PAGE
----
Fish grow more slowly when the sea gets too warm, new research has found.
The study examined how a south-east Australian and New Zealand species called the banded morwong reacted over 60 years of ocean warming. It shows for the first time that while cold-blooded animals may initially grow faster in warmer seas, physiological damage sets in when temperatures rise beyond a certain point.
“As temperatures get too high, we begin to see increased signs of stress, possibly eventually leading to death,” said CSIRO marine ecologist Dr Ron Thresher, a co-author of the study with colleagues from the University of Tasmania’s Institute for Marine and Antarctic Studies.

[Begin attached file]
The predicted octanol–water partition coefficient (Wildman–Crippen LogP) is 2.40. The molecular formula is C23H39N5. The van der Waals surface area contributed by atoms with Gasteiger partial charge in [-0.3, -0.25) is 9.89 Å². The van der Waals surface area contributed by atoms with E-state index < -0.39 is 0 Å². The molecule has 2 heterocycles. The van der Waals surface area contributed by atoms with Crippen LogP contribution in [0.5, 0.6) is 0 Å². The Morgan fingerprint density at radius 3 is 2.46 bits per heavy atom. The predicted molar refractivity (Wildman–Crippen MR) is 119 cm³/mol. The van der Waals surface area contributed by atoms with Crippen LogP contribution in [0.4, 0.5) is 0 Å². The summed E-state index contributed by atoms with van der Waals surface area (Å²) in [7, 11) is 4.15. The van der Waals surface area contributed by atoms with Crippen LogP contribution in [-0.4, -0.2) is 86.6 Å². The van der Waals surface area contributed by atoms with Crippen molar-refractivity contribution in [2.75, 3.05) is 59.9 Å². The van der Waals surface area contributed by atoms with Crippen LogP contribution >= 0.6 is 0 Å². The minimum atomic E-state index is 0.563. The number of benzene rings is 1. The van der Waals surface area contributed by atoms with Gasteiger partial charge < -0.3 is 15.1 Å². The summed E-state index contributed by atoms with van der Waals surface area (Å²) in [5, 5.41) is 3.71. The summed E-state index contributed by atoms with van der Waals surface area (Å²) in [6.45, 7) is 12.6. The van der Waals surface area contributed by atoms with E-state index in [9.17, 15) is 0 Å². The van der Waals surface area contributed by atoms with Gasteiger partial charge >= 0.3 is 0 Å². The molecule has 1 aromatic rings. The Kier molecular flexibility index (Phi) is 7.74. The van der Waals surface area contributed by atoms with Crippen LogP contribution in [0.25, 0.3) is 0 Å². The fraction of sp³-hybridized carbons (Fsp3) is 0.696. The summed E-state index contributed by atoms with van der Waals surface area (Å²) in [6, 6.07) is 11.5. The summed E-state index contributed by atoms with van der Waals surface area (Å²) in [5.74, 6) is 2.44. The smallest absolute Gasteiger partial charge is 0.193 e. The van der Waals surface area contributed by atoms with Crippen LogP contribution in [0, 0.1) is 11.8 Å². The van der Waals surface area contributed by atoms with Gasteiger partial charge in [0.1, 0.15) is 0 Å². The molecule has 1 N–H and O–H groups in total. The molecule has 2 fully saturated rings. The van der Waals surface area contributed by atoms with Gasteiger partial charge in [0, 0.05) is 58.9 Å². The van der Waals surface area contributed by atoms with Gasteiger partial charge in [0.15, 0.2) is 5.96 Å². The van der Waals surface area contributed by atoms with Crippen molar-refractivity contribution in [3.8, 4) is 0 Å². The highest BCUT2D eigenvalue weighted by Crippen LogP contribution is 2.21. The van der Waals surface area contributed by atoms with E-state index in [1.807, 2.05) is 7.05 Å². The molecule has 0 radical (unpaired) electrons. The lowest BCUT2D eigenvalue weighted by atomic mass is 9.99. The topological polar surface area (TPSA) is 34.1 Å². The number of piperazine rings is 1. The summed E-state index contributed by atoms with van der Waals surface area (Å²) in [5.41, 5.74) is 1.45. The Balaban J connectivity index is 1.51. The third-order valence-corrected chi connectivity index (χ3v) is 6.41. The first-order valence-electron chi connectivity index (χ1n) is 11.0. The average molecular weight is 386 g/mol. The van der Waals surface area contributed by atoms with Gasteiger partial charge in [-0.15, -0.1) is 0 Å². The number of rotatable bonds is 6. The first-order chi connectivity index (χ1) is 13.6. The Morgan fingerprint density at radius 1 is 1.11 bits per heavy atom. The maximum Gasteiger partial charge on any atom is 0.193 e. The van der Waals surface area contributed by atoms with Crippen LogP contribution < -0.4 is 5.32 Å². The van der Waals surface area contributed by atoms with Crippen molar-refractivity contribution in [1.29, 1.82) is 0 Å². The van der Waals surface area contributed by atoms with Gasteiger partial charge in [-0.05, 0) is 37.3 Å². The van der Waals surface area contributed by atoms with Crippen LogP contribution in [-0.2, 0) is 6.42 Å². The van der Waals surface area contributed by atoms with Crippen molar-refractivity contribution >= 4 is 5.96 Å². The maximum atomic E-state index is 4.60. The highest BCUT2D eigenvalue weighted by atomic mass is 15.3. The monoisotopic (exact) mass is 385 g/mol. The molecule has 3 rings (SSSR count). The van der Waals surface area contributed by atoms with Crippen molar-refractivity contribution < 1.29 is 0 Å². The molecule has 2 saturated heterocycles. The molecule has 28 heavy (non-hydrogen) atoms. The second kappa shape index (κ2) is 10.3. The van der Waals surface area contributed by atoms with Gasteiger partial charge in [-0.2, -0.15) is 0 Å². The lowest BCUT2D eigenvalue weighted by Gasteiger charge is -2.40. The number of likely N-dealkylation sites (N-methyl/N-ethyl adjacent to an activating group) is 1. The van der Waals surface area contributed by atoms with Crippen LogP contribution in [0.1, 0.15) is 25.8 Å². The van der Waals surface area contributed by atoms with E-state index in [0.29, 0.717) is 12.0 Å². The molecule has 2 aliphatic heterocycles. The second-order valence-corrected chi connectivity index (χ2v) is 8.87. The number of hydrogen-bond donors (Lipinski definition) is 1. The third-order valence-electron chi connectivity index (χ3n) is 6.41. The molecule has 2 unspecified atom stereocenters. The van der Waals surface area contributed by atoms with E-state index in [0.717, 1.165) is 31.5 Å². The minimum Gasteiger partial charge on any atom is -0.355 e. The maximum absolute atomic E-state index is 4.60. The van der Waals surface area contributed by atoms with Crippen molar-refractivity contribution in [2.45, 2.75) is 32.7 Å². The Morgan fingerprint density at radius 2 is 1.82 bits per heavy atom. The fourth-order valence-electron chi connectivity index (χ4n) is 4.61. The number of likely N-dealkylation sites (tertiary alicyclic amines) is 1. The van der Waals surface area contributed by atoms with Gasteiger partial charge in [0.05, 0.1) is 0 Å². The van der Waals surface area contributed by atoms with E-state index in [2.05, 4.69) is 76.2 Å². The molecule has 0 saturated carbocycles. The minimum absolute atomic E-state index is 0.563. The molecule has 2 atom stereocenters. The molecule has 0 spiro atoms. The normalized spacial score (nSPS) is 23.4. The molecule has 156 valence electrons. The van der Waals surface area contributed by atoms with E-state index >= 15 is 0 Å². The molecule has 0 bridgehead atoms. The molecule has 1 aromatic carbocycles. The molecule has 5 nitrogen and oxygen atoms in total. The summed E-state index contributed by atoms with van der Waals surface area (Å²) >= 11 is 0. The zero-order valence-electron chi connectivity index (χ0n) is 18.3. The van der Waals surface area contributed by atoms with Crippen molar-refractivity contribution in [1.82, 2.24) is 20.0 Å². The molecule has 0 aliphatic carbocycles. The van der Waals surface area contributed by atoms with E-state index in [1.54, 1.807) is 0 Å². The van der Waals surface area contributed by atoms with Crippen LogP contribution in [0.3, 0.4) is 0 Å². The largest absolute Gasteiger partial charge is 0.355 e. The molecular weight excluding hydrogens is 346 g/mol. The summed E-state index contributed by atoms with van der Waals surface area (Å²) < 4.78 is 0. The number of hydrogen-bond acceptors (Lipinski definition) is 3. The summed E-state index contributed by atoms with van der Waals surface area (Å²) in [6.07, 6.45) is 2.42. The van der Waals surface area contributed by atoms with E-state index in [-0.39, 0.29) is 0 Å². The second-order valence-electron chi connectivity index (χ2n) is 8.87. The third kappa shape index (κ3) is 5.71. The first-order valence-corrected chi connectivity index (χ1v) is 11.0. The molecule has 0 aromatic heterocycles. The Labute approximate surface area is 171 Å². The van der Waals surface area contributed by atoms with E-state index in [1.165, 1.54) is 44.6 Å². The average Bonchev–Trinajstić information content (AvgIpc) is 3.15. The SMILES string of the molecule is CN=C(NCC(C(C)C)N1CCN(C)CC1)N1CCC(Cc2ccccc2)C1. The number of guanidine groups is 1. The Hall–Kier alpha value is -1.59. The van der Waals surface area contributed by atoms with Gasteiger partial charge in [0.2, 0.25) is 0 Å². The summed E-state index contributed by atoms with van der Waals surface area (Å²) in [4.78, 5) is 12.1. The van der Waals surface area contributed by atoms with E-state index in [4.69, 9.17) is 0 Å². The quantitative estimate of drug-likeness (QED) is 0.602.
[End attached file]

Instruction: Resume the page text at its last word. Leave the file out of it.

The study used CSIRO data collected since 1944 at Maria Island, off the east coast of Tasmania. According to the data, surface water temperatures in the Tasman Sea have risen by almost 2°C over the past 60 years.Read more at CSIRO